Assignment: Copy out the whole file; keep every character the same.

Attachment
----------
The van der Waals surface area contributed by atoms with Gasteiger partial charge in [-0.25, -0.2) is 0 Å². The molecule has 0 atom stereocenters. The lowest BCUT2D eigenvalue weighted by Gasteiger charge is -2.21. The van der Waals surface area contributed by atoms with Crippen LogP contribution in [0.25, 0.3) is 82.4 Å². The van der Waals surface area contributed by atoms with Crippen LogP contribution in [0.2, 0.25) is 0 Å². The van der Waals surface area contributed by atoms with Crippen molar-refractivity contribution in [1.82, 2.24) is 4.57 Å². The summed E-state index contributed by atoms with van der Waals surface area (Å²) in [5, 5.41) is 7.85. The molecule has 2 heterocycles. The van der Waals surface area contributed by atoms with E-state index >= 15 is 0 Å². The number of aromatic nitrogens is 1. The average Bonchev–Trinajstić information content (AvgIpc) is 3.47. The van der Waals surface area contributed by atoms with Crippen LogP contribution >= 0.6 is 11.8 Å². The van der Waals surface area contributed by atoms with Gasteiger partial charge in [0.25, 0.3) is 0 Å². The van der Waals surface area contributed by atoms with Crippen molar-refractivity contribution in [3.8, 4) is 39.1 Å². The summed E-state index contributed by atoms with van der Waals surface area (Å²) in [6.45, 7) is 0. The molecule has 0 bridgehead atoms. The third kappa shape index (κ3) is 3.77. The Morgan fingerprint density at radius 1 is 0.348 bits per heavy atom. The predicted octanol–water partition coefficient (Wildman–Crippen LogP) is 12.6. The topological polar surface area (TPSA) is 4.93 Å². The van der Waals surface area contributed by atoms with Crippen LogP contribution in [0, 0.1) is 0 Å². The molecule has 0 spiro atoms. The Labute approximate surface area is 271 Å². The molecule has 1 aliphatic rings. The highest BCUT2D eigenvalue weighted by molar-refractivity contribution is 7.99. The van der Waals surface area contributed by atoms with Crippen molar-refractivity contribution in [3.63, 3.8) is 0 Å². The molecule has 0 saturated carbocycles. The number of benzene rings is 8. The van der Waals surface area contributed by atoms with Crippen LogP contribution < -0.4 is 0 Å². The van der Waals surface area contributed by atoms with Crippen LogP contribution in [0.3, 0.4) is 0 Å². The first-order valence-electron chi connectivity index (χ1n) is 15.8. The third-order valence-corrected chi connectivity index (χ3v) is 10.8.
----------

The van der Waals surface area contributed by atoms with Gasteiger partial charge in [-0.25, -0.2) is 0 Å². The molecule has 0 atom stereocenters. The lowest BCUT2D eigenvalue weighted by Gasteiger charge is -2.21. The van der Waals surface area contributed by atoms with Crippen LogP contribution in [0.25, 0.3) is 82.4 Å². The van der Waals surface area contributed by atoms with Crippen LogP contribution in [0.2, 0.25) is 0 Å². The van der Waals surface area contributed by atoms with Crippen molar-refractivity contribution in [1.82, 2.24) is 4.57 Å². The summed E-state index contributed by atoms with van der Waals surface area (Å²) in [5, 5.41) is 7.85. The molecule has 2 heterocycles. The van der Waals surface area contributed by atoms with E-state index >= 15 is 0 Å². The number of aromatic nitrogens is 1. The average Bonchev–Trinajstić information content (AvgIpc) is 3.47. The van der Waals surface area contributed by atoms with Crippen LogP contribution >= 0.6 is 11.8 Å². The van der Waals surface area contributed by atoms with Gasteiger partial charge in [0.25, 0.3) is 0 Å². The van der Waals surface area contributed by atoms with Crippen molar-refractivity contribution in [3.8, 4) is 39.1 Å². The summed E-state index contributed by atoms with van der Waals surface area (Å²) in [6.45, 7) is 0. The molecule has 0 bridgehead atoms. The third kappa shape index (κ3) is 3.77. The Morgan fingerprint density at radius 1 is 0.348 bits per heavy atom. The predicted octanol–water partition coefficient (Wildman–Crippen LogP) is 12.6. The topological polar surface area (TPSA) is 4.93 Å². The van der Waals surface area contributed by atoms with Crippen LogP contribution in [0, 0.1) is 0 Å². The molecule has 0 spiro atoms. The Labute approximate surface area is 271 Å². The molecule has 1 aliphatic rings. The highest BCUT2D eigenvalue weighted by molar-refractivity contribution is 7.99. The van der Waals surface area contributed by atoms with Crippen molar-refractivity contribution in [3.63, 3.8) is 0 Å². The molecule has 0 saturated carbocycles. The number of benzene rings is 8. The van der Waals surface area contributed by atoms with Crippen LogP contribution < -0.4 is 0 Å². The van der Waals surface area contributed by atoms with Crippen LogP contribution in [0.3, 0.4) is 0 Å². The first-order valence-electron chi connectivity index (χ1n) is 15.8. The third-order valence-corrected chi connectivity index (χ3v) is 10.8.